Eric describes the issues people can face while using browsers to navigate on the Web, with a lot of great accessibility hints.
people who feel they are rejected by a digital system will feel hurt and have their sense of autonomy reduced, even when they believe there isn’t another human directly responsible.
some people (even those who have used a computer before) don’t understand the nuance of the various “layers” you navigate through to operate a computer: the hardware, the OS, the browser installed on the OS, the website the browser is displaying, the website’s modals and disclosure statements, etc. To them, the experience is flat.
Obviously, the part I’m more inclined to share is the one about allowing people to decide which size texts should be:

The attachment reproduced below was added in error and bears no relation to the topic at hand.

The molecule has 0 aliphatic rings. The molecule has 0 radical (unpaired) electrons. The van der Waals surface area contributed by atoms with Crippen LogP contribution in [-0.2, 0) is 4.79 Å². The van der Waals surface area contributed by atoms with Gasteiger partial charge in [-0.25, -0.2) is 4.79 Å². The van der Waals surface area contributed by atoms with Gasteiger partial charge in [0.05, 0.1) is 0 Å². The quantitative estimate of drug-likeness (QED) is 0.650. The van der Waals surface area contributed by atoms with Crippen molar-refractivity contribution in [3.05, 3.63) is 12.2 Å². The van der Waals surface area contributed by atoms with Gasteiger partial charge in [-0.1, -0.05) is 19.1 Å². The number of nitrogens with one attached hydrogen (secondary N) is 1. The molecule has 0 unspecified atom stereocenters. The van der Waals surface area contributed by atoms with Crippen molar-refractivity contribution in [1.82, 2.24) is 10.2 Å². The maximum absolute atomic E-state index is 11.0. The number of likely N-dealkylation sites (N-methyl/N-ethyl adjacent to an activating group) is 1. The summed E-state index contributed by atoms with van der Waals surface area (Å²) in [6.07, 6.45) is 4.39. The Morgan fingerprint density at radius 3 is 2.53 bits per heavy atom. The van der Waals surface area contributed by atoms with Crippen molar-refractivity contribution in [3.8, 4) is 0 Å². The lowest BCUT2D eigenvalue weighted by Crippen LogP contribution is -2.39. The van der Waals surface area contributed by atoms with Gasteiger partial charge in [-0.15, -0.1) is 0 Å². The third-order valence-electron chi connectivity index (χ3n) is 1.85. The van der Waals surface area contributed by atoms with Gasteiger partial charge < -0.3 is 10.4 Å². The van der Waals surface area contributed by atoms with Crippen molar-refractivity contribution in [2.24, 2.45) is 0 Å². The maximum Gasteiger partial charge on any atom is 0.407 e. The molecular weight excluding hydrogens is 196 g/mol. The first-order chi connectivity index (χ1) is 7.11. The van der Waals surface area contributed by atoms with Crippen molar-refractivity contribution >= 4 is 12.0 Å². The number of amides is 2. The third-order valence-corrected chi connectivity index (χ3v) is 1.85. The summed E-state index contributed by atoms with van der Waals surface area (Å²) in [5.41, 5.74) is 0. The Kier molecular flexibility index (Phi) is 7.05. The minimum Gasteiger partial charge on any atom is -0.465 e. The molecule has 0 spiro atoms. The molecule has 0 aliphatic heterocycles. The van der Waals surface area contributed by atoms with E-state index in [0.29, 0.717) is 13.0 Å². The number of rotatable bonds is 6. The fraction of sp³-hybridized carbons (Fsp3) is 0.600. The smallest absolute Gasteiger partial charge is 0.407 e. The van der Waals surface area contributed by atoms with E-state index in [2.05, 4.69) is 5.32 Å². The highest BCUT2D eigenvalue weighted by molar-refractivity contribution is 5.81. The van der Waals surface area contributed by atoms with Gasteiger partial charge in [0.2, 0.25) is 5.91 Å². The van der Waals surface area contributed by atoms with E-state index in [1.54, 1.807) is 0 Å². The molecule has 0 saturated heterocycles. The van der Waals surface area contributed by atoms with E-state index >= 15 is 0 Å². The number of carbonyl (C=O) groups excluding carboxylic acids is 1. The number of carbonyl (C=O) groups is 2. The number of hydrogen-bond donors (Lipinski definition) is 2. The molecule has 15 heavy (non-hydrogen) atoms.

Browsers allow users to change their preferred default font size, resizing text across websites accordingly. Browsers excel at handling this setting when you write CSS that takes advantage of unitless line-height values and relative font-size units.
Some designers may feel that granting this liberty to users somehow detracts from their intended branding. Good designers understand that there’s more to branding than just how something looks.
Yes users do change font size, bear with it.